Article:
Obama’s Final Budget Sketches Out Progressive Vision

For media, the release of the president's budget is an annual holiday. (Rob Kunzig/Morning Consult)

President Obama sent a $4.1 trillion budget proposal to Congress Tuesday that looks beyond his final year in office to sketch out a vision for progressive governance. The issues he lays out are intended to influence the upcoming presidential election and continue his own legacy-defining project that started last month with the State of the Union address.

Contained within the president’s budget plan are a handful of bipartisan proposals that could become law before Obama’s successor takes over, such as $1 billion investments in cancer research, prescription drug abuse, and heroin-use treatment. The spending blueprint proposes a hefty $19 billion investment in federal cybersecurity infrastructure, an area where both parties agree the government needs to improve its capabilities.

But the most ambitious parts of the president’s budget agenda will be rejected out of hand by a hostile Republican Congress. Topping the list is a proposal to impose a $10.25 fee on barrels of oil in order to fund a slew of clean transportation initiatives. Congressional Republicans wholeheartedly lambasted the plan, which even Democrats on Capitol Hill have hardly embraced, saying costs would simply be passed on to the American consumer.

“This isn’t even a budget so much as it is a progressive manual for growing the federal government at the expense of hardworking Americans,” House Speaker Paul Ryan (R-Wis.) said Tuesday. “The president’s oil tax alone would raise the average cost of gasoline by 24 cents per gallon, while hurting jobs and a major sector of our economy. Americans deserve better.”

Like many of the high-profile proposals in the White House budget, the oil fee is not something the president’s team expects to gain traction on this year. It’s instead a bid to set the course for where Democrats will take the party’s platform in the future.

“While it is important to take stock of our progress, this Budget is not about looking back at the road we have traveled. It is about looking forward,” Obama wrote in a message Tuesday. “It is about answering the big questions that will define America and the world in the 21st Century.”

Jared Bernstein, Vice President Biden’s former chief economist, said that Obama’s final budget was in may ways pitched towards cementing his legacy.

“The architecture of this budget is designed to preserve and promote accomplishments that the administration achieved over seven years, most notably the Affordable Care Act,” he said. He noted there were portions of President Clinton’s final budget that ended up in Obama’s first fiscal blueprint. “You can’t write these things off.”

Other proposals are similarly liable to receive little attention from congressional Republicans but may well become Democratic staples in the November elections. They include a new unemployment insurance plan that would cover half of a worker’s lost earnings up to $10,000 for those making under $50,000 a year. As in previous years, Obama also proposes providing two years of tuition-free community college for students.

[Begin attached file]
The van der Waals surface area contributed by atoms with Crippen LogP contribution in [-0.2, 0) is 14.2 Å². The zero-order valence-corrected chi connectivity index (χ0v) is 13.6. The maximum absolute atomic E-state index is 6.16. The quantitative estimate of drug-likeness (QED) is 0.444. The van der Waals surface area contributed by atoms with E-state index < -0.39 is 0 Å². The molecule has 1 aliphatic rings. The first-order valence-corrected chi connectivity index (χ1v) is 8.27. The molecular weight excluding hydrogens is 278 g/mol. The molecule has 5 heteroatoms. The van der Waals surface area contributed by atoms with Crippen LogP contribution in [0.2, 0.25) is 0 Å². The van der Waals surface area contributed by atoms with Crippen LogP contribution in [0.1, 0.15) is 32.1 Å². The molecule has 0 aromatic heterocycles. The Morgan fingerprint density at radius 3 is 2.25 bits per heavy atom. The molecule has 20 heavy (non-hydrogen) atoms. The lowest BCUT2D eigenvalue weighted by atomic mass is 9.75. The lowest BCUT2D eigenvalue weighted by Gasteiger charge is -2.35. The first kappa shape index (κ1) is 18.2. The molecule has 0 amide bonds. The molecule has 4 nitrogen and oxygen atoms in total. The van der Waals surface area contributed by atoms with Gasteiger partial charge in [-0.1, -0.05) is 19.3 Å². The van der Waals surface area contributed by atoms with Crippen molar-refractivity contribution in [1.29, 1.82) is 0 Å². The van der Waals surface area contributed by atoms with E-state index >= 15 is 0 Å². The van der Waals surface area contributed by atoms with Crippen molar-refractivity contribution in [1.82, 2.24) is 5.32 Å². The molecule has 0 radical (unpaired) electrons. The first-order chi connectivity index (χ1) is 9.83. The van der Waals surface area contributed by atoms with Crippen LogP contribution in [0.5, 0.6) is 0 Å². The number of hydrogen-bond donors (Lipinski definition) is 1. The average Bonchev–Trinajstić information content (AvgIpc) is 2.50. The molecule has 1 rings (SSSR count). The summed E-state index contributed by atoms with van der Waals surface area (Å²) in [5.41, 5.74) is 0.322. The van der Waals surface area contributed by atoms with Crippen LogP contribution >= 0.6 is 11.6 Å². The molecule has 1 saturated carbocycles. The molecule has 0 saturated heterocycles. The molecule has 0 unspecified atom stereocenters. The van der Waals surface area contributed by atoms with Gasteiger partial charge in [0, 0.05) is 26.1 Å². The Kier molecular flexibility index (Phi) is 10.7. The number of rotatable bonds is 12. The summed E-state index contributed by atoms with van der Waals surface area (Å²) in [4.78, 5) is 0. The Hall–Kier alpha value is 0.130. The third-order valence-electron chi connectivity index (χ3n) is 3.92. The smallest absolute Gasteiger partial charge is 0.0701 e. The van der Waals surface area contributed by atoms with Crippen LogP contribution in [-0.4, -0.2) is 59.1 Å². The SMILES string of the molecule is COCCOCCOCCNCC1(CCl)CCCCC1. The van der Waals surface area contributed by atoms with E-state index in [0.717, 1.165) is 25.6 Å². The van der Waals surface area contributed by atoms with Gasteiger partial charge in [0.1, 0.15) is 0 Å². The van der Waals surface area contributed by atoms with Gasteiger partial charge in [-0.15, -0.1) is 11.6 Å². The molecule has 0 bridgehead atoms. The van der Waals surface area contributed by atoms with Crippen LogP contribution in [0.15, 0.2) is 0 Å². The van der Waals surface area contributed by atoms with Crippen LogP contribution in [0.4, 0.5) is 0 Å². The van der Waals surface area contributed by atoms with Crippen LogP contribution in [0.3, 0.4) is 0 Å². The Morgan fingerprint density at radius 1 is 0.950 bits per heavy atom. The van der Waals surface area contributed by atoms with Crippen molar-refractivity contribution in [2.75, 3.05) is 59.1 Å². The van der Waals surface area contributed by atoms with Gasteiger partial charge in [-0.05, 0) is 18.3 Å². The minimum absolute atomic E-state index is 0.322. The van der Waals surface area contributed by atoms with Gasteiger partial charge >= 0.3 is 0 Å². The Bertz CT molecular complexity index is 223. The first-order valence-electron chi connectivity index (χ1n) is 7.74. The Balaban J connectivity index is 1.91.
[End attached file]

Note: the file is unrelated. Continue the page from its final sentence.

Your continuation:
Still, even if the GOP-led Congress spends little energy considering a number of the administration’s budget proposals, Bernstein said they could become important points of leverage in the upcoming spending talks.

“There’ll be some appropriations ideas in this budget that will very likely influence the committees that appropriate funds for specific budget lines,” he said. “It doesn’t mean the White House is going to get $300 billion to invest in clean energy from a surcharge on oil, but they might get a few hundred million for a worker training or a Head Start program that wouldn’t otherwise end up there.”

Largely missing from the administration’s budget are novel attempts to address the main spending drivers of the nation’s debt, Social Security and Medicare.  The budget does include ideas in previous Obama budgets to curb Medicare spending.

Instead the budget addresses the debt problem by proposing to boost the revenue side of the balance sheet.

It purports to stabilize the national debt held at 75 percent of gross domestic product over the next 10 years. The administration says its budget would reduce deficits by $2.9 trillion in that 10-year window, welcome news for deficit hawks dismayed by the Congressional Budget Office’s latest outlook. However, the plan accomplishes much of this deficit reduction by assuming a range of new tax revenues that have no chance of becoming law with Republicans in control of Congress.

Maya MacGuineas, president of the Committee for a Responsible Federal Budget, applauds the president’s commitment to paying for his new initiatives, even offsetting costs from a tax-extender bill passed in December. But, she said he has “given up” on bringing down debt levels.

“We’re going to have to look at revenues, and we’re going to have to look at spending in order to get the budget under control,” she said. “We have a president who looks at one side of the budget and a Congress who looks at the other, and it’s a game that is so juvenile it starts to feel like a waste of time.”

2:05 p.m. This story was updated to include responses from Bernstein and MacGuineas.

Morning Consult